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Campus News
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Special Spotlight Insert

Devon studies Spanish to boost Tamarind outreach

By Megan Bartolucci

Marjorie DevonAs director of the Tamarind Institute, Marjorie Devon provides a common ground and a common language to people around the world: art.

In 1970, Devon moved from San Francisco to Albuquerque for what she thought would be no longer than a year. It was good fortune, she said, that led her to a position working with Clinton Adams, then the director of Tamarind, and one year turned into 33.

“I’m still here and I’m loving it,” she said.

During her time at Tamarind Devon has worn many hats, including those of a teacher and publications manager. Now as director, she oversees all Tamarind’s programs, often writing grants to secure funding. The most rewarding and unique parts of her job, she believes, are the special projects she organizes and implements.

“I’m studying Spanish to make my trips to South America easier,” she said, explaining that several of the projects require her to travel to foreign countries.

One such project involved hosting an artist from each of the six former Yugoslav republics for a lithography workshop held at Tamarind. In order to select the artists, Devon made trips to Kosovo and Macedonia.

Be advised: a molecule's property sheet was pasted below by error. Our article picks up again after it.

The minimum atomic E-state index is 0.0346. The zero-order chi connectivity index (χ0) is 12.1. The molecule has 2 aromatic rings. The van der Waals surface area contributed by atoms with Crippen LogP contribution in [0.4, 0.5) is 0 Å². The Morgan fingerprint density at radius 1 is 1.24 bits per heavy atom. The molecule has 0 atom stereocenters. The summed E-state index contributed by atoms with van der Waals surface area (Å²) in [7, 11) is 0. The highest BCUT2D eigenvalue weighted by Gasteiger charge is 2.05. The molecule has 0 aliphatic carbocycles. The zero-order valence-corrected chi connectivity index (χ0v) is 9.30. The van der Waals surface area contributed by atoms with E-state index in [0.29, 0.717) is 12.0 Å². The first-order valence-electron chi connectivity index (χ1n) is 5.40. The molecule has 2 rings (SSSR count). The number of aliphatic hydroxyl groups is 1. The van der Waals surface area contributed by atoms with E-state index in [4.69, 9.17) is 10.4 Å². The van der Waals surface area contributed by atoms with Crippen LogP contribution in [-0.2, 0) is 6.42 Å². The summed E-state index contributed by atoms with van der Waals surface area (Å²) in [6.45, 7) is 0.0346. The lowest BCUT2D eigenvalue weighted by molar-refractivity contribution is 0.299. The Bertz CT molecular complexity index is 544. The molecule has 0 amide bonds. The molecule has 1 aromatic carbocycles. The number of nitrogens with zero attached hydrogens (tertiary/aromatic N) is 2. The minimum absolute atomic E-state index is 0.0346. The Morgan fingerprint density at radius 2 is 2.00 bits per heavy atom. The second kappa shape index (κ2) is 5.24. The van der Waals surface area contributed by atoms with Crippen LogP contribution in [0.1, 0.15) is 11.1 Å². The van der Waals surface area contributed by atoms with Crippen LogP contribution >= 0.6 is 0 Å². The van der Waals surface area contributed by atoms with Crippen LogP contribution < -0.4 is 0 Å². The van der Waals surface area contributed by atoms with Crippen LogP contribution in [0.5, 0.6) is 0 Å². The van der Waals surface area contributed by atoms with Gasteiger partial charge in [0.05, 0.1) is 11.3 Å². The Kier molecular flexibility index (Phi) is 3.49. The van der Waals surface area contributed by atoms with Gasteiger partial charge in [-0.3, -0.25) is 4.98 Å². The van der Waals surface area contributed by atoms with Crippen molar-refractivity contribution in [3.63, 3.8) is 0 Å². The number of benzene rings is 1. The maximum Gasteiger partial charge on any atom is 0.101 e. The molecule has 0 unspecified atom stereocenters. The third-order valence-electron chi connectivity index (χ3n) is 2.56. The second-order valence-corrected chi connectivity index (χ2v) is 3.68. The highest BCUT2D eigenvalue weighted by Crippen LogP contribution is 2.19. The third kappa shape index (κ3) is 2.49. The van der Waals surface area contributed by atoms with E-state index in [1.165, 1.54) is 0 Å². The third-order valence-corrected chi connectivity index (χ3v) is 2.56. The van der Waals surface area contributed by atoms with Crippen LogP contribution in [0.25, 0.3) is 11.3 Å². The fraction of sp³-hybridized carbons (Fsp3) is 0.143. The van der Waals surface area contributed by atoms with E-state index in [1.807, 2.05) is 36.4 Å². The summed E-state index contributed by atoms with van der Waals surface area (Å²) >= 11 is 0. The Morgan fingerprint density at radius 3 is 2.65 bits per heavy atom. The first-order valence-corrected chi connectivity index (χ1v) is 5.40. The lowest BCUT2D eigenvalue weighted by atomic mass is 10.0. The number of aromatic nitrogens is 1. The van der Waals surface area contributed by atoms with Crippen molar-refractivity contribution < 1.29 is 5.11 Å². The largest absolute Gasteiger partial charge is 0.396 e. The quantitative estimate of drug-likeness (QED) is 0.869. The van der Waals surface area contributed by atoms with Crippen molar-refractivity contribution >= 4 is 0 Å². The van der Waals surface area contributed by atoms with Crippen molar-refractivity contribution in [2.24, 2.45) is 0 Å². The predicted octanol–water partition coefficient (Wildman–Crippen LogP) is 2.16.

The potential for conflict on all sides was high, but she said, “(The artists) were able to set aside ethnic and political perspectives and work together. Art gave them a neutral space.”

Now she travels once again, accompanying “Multiple Expressions,” an exhibit featuring Native American art created at Tamarind between 1970 and 2000. Its first stop is Cochabamba, Bolivia, where her studies will help her to explain the project in Spanish.

When she isn’t traveling abroad for special projects, she is organizing them locally, supporting workshops in public high schools, and sponsoring indigenous Sand People from Botswana, Africa, to collaborate with the Pueblo artists of New Mexico.

“Thirty-three years in the same place is a long time for a person who loves change,” she said. “But every day I feel so fortunate to have this job – it is always challenging and interesting and exciting.”

And though her single year commitment to Albuquerque is now only a memory, Devon said she would not trade her decades here for anything.

Somewhere between the landscape and the climate, she said, “There is just an ease about living here.”

Another 33 years from now, Devon said her only wish is to be living a happy and productive life. “I feel so fortunate to have had so many opportunities - I love life.”

Call the Tamarind Institute at 277-3901 or visit Tamarind’s Web site at http://www.unm.edu/~tamarind.